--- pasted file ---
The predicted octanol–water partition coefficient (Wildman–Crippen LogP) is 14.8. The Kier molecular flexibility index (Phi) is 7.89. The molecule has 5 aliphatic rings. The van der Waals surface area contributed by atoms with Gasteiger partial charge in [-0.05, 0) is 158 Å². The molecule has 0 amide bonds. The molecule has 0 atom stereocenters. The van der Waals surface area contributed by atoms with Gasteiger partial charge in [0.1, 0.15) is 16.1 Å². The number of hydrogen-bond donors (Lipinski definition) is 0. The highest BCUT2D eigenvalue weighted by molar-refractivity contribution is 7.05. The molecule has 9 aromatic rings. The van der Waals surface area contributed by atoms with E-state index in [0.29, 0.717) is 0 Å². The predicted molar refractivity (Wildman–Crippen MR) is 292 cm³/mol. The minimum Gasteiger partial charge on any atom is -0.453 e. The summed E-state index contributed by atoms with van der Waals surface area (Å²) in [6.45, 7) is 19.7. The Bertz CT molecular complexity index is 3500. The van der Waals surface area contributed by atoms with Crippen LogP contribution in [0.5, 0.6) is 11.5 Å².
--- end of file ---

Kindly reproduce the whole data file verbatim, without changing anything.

The predicted octanol–water partition coefficient (Wildman–Crippen LogP) is 14.8. The Kier molecular flexibility index (Phi) is 7.89. The molecule has 5 aliphatic rings. The van der Waals surface area contributed by atoms with Gasteiger partial charge in [-0.05, 0) is 158 Å². The molecule has 0 amide bonds. The molecule has 0 atom stereocenters. The van der Waals surface area contributed by atoms with Gasteiger partial charge in [0.1, 0.15) is 16.1 Å². The number of hydrogen-bond donors (Lipinski definition) is 0. The highest BCUT2D eigenvalue weighted by molar-refractivity contribution is 7.05. The molecule has 9 aromatic rings. The van der Waals surface area contributed by atoms with E-state index in [0.29, 0.717) is 0 Å². The predicted molar refractivity (Wildman–Crippen MR) is 292 cm³/mol. The minimum Gasteiger partial charge on any atom is -0.453 e. The summed E-state index contributed by atoms with van der Waals surface area (Å²) in [6.45, 7) is 19.7. The Bertz CT molecular complexity index is 3500. The van der Waals surface area contributed by atoms with Crippen LogP contribution in [0.5, 0.6) is 11.5 Å².